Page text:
Australia Dreamworld: Siblings and couple among dead at theme park
A sister and brother and the brother's partner have been named as three of the four people killed in an Australian theme park accident.
Kate Goodchild and Luke Dorsett, 32 and 35, died on the Thunder River Rapids ride at Dreamworld on Queensland's Gold Coast on Tuesday, their mother said.
Mr Dorsett's partner Roozbeh Araghi was also killed, the ABC reports, along with a woman from New Zealand.
Two children survived in what officials said was "almost a miracle".
The park, one of Australia's biggest, has been closed "indefinitely" and an investigation is under way.
Visitors have been laying floral tributes to the victims at the gates.
"Our immediate concern now is to support the families of the victims and to provide appropriate counselling to our visitors and staff," the park said in a statement.
"We are working closely with authorities to understand exactly what occurred."
Four adults, a 10-year-old boy and a 12-year-old girl were on the raft when it flipped after a collision with another raft, Queensland assistant police commissioner Brian Codd told reporters.
The children, who local media say were related to the victims, were thrown free and survived the incident, which Mr Codd described as "almost a miracle".
Two of the adults were thrown from the raft, while two were trapped in the machinery.
Kim Dorsett, the mother of Kate Goodchild and Luke Dorsett, told the Courier-Mail newspaper: "I have three children and have lost two of them today - my whole family has been wiped out."
The fourth victim has been identified by media as Cindy Low, a 42-year-old New-Zealand-born Sydney resident.
The victims' stories
- Kate Goodchild was travelling on the ride with her brother, Luke Dorsett; and his 38-year-old partner, Roozbeh Araghi.
- Cindy Low was visiting the theme park with her two children and her husband, local media said.
- She decided to separate from her daughter and husband and ride in another raft with her son and four strangers.
The Thunder River Rapids ride opened in 1986. Dreamworld says it allows visitors to "travel down a foamy water track" in circular rafts.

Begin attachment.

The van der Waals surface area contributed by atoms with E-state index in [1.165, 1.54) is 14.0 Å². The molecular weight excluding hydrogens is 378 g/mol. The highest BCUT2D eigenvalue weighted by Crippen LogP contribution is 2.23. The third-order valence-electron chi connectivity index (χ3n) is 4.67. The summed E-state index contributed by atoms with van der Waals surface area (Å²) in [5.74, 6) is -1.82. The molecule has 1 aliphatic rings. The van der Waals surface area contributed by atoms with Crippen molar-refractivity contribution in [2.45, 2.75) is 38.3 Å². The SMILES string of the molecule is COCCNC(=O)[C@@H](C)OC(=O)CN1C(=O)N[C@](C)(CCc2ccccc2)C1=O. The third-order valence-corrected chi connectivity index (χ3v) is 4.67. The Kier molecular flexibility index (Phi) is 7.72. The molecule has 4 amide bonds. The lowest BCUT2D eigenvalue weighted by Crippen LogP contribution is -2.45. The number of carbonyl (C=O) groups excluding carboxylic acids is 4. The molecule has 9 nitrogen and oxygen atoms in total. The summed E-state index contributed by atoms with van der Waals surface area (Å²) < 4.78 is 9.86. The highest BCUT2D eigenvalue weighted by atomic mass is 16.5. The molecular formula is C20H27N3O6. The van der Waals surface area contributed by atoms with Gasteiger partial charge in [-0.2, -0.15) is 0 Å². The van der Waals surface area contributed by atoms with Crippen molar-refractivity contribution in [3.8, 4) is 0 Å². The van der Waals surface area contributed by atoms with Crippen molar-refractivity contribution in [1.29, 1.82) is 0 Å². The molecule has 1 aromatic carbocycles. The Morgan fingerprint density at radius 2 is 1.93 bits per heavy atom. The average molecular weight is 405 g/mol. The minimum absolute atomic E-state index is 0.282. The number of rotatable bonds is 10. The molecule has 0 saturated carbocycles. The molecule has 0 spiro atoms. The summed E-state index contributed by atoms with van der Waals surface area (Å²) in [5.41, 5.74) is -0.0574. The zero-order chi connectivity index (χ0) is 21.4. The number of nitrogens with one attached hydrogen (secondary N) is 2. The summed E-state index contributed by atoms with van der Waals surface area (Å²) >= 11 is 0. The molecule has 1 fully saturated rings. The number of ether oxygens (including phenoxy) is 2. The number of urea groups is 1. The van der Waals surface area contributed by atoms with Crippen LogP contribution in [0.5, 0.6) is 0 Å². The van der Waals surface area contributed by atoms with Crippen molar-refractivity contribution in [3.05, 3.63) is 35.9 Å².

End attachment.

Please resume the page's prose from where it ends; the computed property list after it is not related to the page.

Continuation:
The Australian Workers Union said it had raised "grave concerns" about safety on rides at the park more than a year ago, though not about the river rapids ride specifically.
Forensic police are reviewing CCTV footage and investigating the scene. They will submit a report to the state coroner alongside workplace safety authorities and the coroner will decide if any charges should be filed.
The theme park, 50km (30 miles) south of Brisbane, is owned by Ardent Leisure Group which saw its shares plunge after the incident.
Australian Prime Minister Malcolm Turnbull said he was "very saddened to learn of the tragic accident".
Worst amusement park accidents
- Eight teenagers were killed in a 1984 fire at the Six Flags Great Adventure amusement park in New Jersey, US. Arsonists are believed to have started the blaze
- Six people died in a failed simulated rocket launch in Shenzhen, China, in 2010. One of the cars on the centrifuge ride became loose, lost power and the ride fell to the ground in flames with 44 people inside
- Five children were killed when the Battersea Park Big Dipper malfunctioned in the UK in 1972. Rope hauling cars to the top of launch slope broke and a safety mechanism failed, causing cars to roll into the boarding area
- Three died at the Galaxyland Amusement Park in Alberta, Canada, in 1986. The last car of a four-car train on the Mindbender triple loop ride came away from the track, throwing off passengers before crashing into a concrete pillar
- One person died in a rollercoaster accident at Expoland in Osaka, Japan, in 2007; another was killed at the Darien Lake theme park in New York State, US, in 2011
- Sixteen people - including two teenage girls who needed leg amputations - were injured at UK's Alton Towers park in 2015. Engineers failed to notice a stationary car on the 14-loop Smiler ride and overrode the stop mechanism, sending the next car into it
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